# Circular and Elliptical Orbits (\(e < 1\))#

For circular and elliptical orbits, combining Eq. (189) and Eq. (190) results in:

## Mean Anomaly#

We define the term in the square brackets in Eq. (193) to be the **mean anomaly**, \(M_e\), where the subscript \(e\) indicates that this is for the ellipse. We will have different equations for the parabola and hyperbola.

The mean anomaly is a monotonically increasing function of the true anomaly, as shown in Fig. 49. This is good because it means that \(M_e\) can be used in place of \(\nu\) for all four quadrants on the \(x\)-\(y\) plane. If \(M_e\) had a peak, we would have to be concerned about which quadrant we were in.

Notice that when \(e = 0\) (a circular orbit), the mean anomaly and true anomaly are equal.

Plugging Eq. (194) into Eq. (193) and solving for \(M_e\), we find:

If we know the period of the orbit, we can simplify the equation for the mean anomaly:

For a circle, the mean anomaly equals the true anomaly:

Further solution is not needed if the orbit is circular.

## Eccentric Anomaly#

We can simplify the equation for \(M_e\) even further by using an auxiliary angle, \(E\), called the eccentric anomaly. \(E\) is defined as the angle from the \(x\) axis to a point on a circle that circumscribes the orbital ellipse and where the point is located vertically above a point with true anomaly \(\nu\) on the ellipse. This is shown in Fig. 48 and Fig. 50.

From Fig. 50, we see that the distance \(OP\) is equal to:

where \(a\) is the semimajor axis of the ellipse, \(e\) is the eccentricity, and the distance \(FP\) is related to the true anomaly:

Combining Eq. (198) and Eq. (199), we find:

Replacing \(r\) with the orbit equation in terms of the semimajor axis and simplifying, we find:

or, solving for \(\nu\):

Unfortunately, these equations result in a quadrant ambiguity. We can resolve this by some further trigonometric transformations:

The inverse tangent function is not multivalued for a given value of \(\nu\) or \(E\), so this resolves the quadrant ambiguity.

Note

**Note:** Eq. (203) can be solved in Python with `np.arctan()`

and in Matlab with `atan()`

. It is not necessary to use `np.arctan2()`

or `atan2()`

. Make sure all your arguments are in terms of radians!

## Kepler’s Equation#

Some further trigonometry with Eq. (201) and Eq. (203) yields **Kepler’s Equation**:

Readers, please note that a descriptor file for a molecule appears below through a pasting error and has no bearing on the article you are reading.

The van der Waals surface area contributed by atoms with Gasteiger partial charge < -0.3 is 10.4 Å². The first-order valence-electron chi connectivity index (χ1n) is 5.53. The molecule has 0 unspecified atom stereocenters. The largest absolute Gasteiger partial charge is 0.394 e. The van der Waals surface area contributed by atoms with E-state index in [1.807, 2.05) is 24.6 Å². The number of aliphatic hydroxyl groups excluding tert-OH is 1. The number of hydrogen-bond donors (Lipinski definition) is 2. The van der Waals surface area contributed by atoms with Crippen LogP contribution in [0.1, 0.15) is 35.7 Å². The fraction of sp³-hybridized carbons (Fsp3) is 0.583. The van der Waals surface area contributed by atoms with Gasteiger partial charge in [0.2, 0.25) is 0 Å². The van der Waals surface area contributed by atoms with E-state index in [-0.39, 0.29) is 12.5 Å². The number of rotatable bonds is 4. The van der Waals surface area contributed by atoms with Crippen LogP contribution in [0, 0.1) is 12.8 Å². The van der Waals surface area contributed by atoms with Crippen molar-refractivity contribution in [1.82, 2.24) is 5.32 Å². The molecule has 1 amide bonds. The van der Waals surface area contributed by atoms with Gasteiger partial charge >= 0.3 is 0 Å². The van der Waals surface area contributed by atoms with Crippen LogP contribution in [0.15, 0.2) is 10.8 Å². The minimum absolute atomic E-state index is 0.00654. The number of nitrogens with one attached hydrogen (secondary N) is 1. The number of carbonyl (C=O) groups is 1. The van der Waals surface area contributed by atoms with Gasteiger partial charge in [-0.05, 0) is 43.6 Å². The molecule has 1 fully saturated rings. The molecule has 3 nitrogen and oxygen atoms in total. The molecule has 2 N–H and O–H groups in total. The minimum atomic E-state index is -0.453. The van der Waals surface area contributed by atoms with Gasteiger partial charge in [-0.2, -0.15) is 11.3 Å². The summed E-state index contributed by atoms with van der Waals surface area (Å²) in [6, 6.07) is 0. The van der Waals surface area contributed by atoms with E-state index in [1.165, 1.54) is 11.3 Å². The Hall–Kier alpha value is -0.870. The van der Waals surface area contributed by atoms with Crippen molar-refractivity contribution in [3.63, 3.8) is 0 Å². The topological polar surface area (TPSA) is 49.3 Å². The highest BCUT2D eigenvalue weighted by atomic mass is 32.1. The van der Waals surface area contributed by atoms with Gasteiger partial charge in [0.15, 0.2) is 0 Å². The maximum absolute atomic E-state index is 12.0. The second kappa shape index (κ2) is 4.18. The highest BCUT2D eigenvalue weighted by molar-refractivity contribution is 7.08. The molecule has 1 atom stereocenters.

This gives the relationship between mean anomaly and eccentric anomaly. The value of \(M_e\) monotonically increases as a function of \(E\), as shown in Fig. 51 for several values of \(e\).

## Solution Procedures#

Now we have all the pieces we need to apply the solution procedures discussed in the introductory section.

### Given True Anomaly, Find Time Since Periapsis#

Given a value of the true anomaly \(\nu\), the eccentric anomaly \(E\) can be calculated from Eq. (203). Then, Kepler’s Equation can be solved to find \(M_e\), and the time since periapsis is found by:

### Given Time Since Periapsis, Find True Anomaly#

If, on the other hand, we are given the time since periapsis and want to find the true anomaly, we must first solve Eq. (196) for \(M_e\). Then we need to solve Kepler’s equation for \(E\). Unfortunately, this equation is transcendental in \(E\), so it cannot be solved analytically. There are several methods to solve Kepler’s equation, depending on the level of accuracy required and the access to computational tools.

Once \(E\) is determined, Eq. (203) can be solved for \(\nu\).

### Newton’s Method to Solve Kepler’s Equation#

For Newton’s method, we seek the roots of a function, \(f(E) = 0\). In this case, we can rearrange Kepler’s equation as:

It is also convenient to supply the derivative, when it is available, since this improves the convergence rate of the algorithm. The derivative is:

These equations can be provided to standard computational solvers for root finding algorithms.

### Infinite Series Solutions of Kepler’s Equation#

Although there are no analytical solutions for Kepler’s equation, several people have developed infinite series solutions. The first was developed by Lagrange:

where the coefficients \(a_n\) are given by:

and where \(\mathrm{floor}(x)\) means to take the next lowest integer relative to \(x\).

This infinite series converges for \(e < 0.6627434193\), a limit that was proven by Laplace, and is therefore typically called the Laplace limit. For larger values of \(e\), the series diverges.

Another infinite series was developed by Bessel, which converges for all \(e < 1\):

where \(J_n\) are the **Bessel functions of the first kind**, defined by their own infinite series:

There are other feasible series solutions to Kepler’s equation, some of which are discussed by Colwell [Col92].